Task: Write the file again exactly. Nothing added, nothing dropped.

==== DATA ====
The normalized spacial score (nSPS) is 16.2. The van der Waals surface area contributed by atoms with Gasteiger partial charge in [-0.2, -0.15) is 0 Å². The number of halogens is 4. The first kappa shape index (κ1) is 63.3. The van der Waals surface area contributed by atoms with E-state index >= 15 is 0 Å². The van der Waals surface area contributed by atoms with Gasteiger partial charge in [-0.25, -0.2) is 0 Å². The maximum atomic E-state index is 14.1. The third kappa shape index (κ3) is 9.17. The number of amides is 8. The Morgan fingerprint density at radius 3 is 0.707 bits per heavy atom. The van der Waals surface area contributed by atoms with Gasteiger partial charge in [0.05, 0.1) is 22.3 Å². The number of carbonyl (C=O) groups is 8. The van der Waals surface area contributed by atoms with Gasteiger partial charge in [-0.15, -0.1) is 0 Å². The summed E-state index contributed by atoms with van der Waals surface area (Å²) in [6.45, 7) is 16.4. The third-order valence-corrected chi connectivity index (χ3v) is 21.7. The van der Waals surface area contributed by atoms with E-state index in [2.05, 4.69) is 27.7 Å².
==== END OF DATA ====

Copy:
The normalized spacial score (nSPS) is 16.2. The van der Waals surface area contributed by atoms with Gasteiger partial charge in [-0.2, -0.15) is 0 Å². The number of halogens is 4. The first kappa shape index (κ1) is 63.3. The van der Waals surface area contributed by atoms with E-state index >= 15 is 0 Å². The van der Waals surface area contributed by atoms with Gasteiger partial charge in [-0.25, -0.2) is 0 Å². The maximum atomic E-state index is 14.1. The third kappa shape index (κ3) is 9.17. The number of amides is 8. The Morgan fingerprint density at radius 3 is 0.707 bits per heavy atom. The van der Waals surface area contributed by atoms with Gasteiger partial charge in [0.05, 0.1) is 22.3 Å². The number of carbonyl (C=O) groups is 8. The van der Waals surface area contributed by atoms with Gasteiger partial charge in [-0.15, -0.1) is 0 Å². The summed E-state index contributed by atoms with van der Waals surface area (Å²) in [6.45, 7) is 16.4. The third-order valence-corrected chi connectivity index (χ3v) is 21.7. The van der Waals surface area contributed by atoms with E-state index in [2.05, 4.69) is 27.7 Å².